Smooth flow is extremely important in order to have an efficient process. A process that not only delivers the desired product, but does so with the best in safety, quality, productivity, and cost.
If you are an alpine skier, smooth flow is similar to that ultimate run you continuously chase after where you are effortlessly gliding down the mountainside like an eagle floating on air currents. Or if you are not a skier, smooth flow is incredibly awesome because everything operates extremely effectively and is a dream to manage. Like skiing, this doesn’t mean that hard work and continued effort is not required, as smooth flow doesn’t just happen!
From my experience, there are four critical components to having smooth flow. They are:
- Visual Controls
Standards: First, there needs to be critical, basic, and expectation standards developed and implemented to establish the normal conditions and specifications to which the process should be operated and maintained. Standards can be specifications, andons, FIFO, buffers, home positions, process checks, confirmations or audits, or other clearly defined parameters that establish the normal or desired operating conditions.
Visual Controls: Once the standards are determined, creating controls that visually indicate when the process is within the normal or expected operating standard is the next step. More importantly, effective visual controls are an andon to signal an abnormality that requires a deeper dive and corrective action.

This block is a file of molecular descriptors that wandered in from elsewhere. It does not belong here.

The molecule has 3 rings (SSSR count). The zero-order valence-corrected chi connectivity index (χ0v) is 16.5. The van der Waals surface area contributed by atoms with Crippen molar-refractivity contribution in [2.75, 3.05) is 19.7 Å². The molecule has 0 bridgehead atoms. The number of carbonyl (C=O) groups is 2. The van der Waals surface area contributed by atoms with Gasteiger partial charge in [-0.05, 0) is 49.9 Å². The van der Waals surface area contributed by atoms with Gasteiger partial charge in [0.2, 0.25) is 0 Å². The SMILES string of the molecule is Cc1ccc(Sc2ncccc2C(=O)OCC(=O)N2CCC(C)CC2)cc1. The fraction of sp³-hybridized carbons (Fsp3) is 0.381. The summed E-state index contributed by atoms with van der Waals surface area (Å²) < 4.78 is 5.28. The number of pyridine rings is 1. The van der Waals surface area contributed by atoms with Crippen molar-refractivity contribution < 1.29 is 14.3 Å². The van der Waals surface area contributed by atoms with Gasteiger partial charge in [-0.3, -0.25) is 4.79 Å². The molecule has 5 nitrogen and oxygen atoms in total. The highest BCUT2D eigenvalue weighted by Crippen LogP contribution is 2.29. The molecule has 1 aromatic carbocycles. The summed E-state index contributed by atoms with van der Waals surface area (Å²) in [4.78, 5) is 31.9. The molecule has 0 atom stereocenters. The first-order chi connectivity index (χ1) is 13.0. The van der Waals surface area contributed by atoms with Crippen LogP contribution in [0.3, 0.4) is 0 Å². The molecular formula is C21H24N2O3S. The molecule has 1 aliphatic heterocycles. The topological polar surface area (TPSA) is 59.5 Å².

5S/AO: One could argue that 5S, or as sometimes referred to as Area Organization (AO), should be step 2, however, once the visual controls are established, 5S/AO becomes how the standards and visual controls are sustained. An effective 5S/AO management system will assist leaders in keeping a good condition to maintain control but also quickly indicate abnormalities.
LSW/SW: Leader Standardized Work (LSW) and process Standard Work are the fourth important components of smooth flow. LSW contains the key checks, confirmations, or actions a leader needs to do on a regular basis in order to maintain the standards defined for the process. The process Standard Work is what is used to train operators how to perform their assigned tasks and defines the step sequence and key points to ensure the highest levels of safety, quality, productivity and cost. When followed continuously, LSW/SW maintain the standards of the process.
The image above provides a mental model of the key components in order to have smooth flow. The circular orientation of the 4 critical components of smooth flow indicate not only how the one leads to the next, but the circular orientation symbolizes two things. First, in order for flow to be continuous and smooth, all 4 critical components need to exist and be sustained. Second, like a circle or tire, if any of the components are not maintained, you will have a flat tire, and smooth flow will be impacted to some degree or another. The flow will not be smooth and like a flat tire, the process will be bumpy and cause you issues.
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Leader Standardized Work is for, well, EVERYONE!